• If your children, spouse, parent or other close griever begins to talk-let them.  If tears flow-that’s progress!  If ugly feelings are expressed, listen.  Try not to be defensive.  Try to hear the hurt behind the words.  It’s OK to set ground rules like using “I” statements and not blaming.  But don’t shut them out or shut them down.  

These are just ideas.  

Google is your friend and your phone is probably already in your hand or pocket-use it.

Find things that fit YOUR family. 

The only way through is through.  

You have to feel and deal to heal. 

selfcare for families

You Can’t Hold It In, So Let It Out

We CAN hold some of it in.

For awhile.

In certain circumstances.

And barring additional stress.

But not forever.

your-story-could-be-the-key

So let it out.

Speak your truth and tell your story.

If others don’t understand or turn away or give you the evil eye, ignore them.

This isn’t their story-to tell or to live.

It’s yours.

owning-our-story-and-loving-ourselves-through-the-process

 

Instead Of Fixing, Offer Space To Share

I didn’t realize until I was the person who needed comforting how unhelpful and sometimes painful my own past comments were to my suffering friends and family.

There are many important and necessary conversations going on right now about how we talk to and talk about our fellow humans.  I’m thankful folks are learning that words are rarely (ever?) neutral.

They build up or tear down. 

And we are responsible for them.

I wish that along with other areas, we would consider how we discuss and address those who experience painful life circumstances.  But we rarely do.

This is one place where the right words can make such a difference.

Instead of shutting down the broken heart or lamenting soul, we can choose to invite them to share and then stick around to listen.

We can create safe spaces instead of closing the door to further conversation.

We can participate in healing instead of perpetuating the pain.

 

instead offering compassion.png

Repost: Courage is a Heart Word

A conspiracy of silence forces those who are suffering to hide.  It creates huge gaps between what goes on behind closed doors and public image.

And it causes those who are wounded to question the authenticity of their own experience.

I will tell my story because even though it is hardit matters.  And even though it hurts, it can help heal another.  And even though it isn’t finished, it can blaze a trail for others to follow.

Read the rest here:  Courage is a Heart Word

 

 

 

 

 

Why We Have to Tell Our Stories & Why We Need Someone to Listen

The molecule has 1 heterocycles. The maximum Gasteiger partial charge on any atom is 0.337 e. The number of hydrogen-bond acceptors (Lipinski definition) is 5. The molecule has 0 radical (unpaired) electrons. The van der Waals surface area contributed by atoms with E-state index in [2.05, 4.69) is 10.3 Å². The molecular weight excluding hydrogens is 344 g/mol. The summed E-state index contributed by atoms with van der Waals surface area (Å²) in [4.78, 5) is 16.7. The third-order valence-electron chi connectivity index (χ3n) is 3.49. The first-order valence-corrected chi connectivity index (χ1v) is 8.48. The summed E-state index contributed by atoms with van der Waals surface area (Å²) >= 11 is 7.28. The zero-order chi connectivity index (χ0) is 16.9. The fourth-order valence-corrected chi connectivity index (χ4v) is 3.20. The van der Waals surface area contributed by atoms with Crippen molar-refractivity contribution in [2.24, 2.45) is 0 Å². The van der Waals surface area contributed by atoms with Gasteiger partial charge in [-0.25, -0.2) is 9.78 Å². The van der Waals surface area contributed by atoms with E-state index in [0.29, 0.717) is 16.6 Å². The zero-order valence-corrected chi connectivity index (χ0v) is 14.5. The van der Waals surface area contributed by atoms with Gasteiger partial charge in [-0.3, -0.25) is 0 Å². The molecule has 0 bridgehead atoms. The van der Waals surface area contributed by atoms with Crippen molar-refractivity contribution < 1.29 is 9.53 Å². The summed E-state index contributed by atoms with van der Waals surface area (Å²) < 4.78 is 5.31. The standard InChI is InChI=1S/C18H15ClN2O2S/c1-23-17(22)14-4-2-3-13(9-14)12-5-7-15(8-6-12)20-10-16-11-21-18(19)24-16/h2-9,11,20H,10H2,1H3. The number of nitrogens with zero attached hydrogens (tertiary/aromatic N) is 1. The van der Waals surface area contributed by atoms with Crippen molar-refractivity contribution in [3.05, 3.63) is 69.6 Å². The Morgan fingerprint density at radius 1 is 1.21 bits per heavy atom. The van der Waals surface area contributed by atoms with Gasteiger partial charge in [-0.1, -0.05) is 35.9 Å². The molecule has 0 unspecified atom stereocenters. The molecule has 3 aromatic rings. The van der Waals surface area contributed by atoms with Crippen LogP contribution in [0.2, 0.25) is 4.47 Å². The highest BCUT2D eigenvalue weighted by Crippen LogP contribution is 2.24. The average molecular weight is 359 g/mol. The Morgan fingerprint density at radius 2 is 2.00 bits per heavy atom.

We’ve all been at the family dinner table when an elder launches into THAT story-the one that gets dragged out every holiday and several times in between.

Often our eyes roll and we exchange knowing glances with the younger set as if to say, “Here we go again!”

But we point our faces toward the speaker, lean in and lap it up.  

Because we know this story is important to her or else she wouldn’t be sharing it again.

You learn a lot about your parents and grandparents, older aunts and uncles by listening carefully to the stories that have stuck around in a head that finds it hard to remember what the body had for breakfast.

Some of the stories are wonderful.  Sweet, sweet memories of special times and special friends; of younger years and youthful dreams. 

Some of the stories are tragic.  The baby brother or sister who only lived a few days or months.  The mother that died too soon because there were no drugs to treat a common condition.  The friend that never came home from the war.

The stories are windows into souls.

our lives are stories take time to listen

Some of us have stories that need telling NOW.  We can’t wait until our age guarantees us a captive audience.

Because telling the stories helps our hearts.  

A fellow bereaved mom who has a gift for finding exquisite quotes found this one:

Sometimes I think that if it were possible to tell a story often enough to make the hurt ease up, to make the words slide down my arms and away from me like water, I would tell that story a thousand times.

~Anita Shreve, The Weight of Water

Every time I tell the story of Dominic, it helps to keep him real. 

It reminds my heart that he lived, that he mattered, that he matters still.

And in the telling, I am giving away a little bit of him for another heart to carry.  His light is passed to another soul that can pass it to another and another.

It doesn’t really take away the hurt and sorrow, but it does help me bear it.

So if I launch into the same old rendition of my favorite memories of my missing son, bear with me.

Be a witness.

Help me carry the burden.  

we all need people who will listen to our stories